WENATCHEE, Wash. — Washington organic apple acreage continues to increase, undeterred at least for now by the weaker U.S. economy and an up and down 2008-09 marketing season.
This year, marketers say volume of Washington organic fruit will be sufficient for some retailers to go exclusively organic on some premium varieties for extended periods of time.
The bump up in apple volume requires apple marketers to educate consumers and work with retailers on merchandising the fruit, said Maureen Royal, director of sales for CF Fresh, Sedro-Wooley.
Washington organic apple production is beginning to fill the gaps in unfilled demand over the past few years, added Roger Pepperl, marketing director for Stemilt Growers, Wenatchee.
Apples are a key organic item for retailers, as they are now grown in good quantity with steady availability. What's more, Washington organic growers produce an apple that looks very good, he said.
"The organic consumer is here to stay," he said.
Organic apples represent about 6% of Domex SuperFresh Growers volume in 2009, said Howard Nager, vice president of marketing for the Yakima-based company. That's about double compared with the 2008 crop, he said.
Over the next five years or so, Superfresh may market between 9% and 10% of its fruit organic, he said.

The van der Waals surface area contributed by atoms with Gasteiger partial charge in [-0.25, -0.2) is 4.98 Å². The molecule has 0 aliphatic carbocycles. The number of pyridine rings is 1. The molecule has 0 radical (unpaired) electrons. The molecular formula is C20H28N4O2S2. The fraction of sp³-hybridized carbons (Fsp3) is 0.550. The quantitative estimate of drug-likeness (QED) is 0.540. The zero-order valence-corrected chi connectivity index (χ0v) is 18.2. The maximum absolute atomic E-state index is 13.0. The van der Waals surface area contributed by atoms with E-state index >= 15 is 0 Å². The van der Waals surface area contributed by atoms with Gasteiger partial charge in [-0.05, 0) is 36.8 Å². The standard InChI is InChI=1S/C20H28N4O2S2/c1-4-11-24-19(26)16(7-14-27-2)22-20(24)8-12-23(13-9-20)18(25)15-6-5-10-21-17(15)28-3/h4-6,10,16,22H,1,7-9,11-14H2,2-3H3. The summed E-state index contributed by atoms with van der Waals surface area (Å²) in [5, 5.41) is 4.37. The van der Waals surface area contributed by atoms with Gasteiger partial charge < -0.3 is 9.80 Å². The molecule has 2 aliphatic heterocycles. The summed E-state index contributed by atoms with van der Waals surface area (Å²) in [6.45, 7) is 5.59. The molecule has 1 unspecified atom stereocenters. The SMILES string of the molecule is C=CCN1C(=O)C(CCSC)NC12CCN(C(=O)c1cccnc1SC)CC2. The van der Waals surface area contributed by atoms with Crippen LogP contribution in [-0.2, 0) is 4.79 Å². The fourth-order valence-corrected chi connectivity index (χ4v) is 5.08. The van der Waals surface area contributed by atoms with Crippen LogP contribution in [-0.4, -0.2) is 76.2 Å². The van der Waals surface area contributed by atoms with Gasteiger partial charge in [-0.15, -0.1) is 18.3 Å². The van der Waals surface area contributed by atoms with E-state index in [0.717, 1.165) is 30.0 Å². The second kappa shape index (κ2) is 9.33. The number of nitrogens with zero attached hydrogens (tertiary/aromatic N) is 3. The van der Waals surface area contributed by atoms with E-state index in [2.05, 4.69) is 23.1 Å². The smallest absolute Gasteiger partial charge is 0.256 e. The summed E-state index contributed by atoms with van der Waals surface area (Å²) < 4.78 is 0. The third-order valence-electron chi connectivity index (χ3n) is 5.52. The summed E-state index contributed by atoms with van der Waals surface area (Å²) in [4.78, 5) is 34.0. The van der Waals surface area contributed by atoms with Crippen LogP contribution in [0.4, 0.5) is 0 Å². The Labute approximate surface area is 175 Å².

"At the end of the day, we need organic, we have to have organic," added Superfresh Growers' Jon Alegria, president of CPC International Apple Co., Tieton.
As conventional fruit goes, so goes organic, said Andy Tudor, manager of the Yakima-based FirstFruits Marketing. That means organic fruit should show larger sizes this year, though not quite as large as conventional. Galas should show more volumes of 80s, 88s and 100s and less volume of 113s, 125s and 138s.
Even with better size, marketers expect that not all organic fruit will be packed as organic fruit.
"The different opportunity for retail this year is to go potentially their bulk mainline and varietal apples to 100% organic program for a fairly extended period of time," Tudor said. "They will have an opportunity to test the waters this year with premium retail sized fruit, organically grown.
After years of waiting for organic supply to catch up with demand, growers of organic Washington apples are finding sufficient volume to meet buyer needs.
A look back
In 2008, in fact, some smaller organic fruit was in overabundant volume and instead of being marketed in bags as organic apples, growers moved that fruit into the conventional supply stream.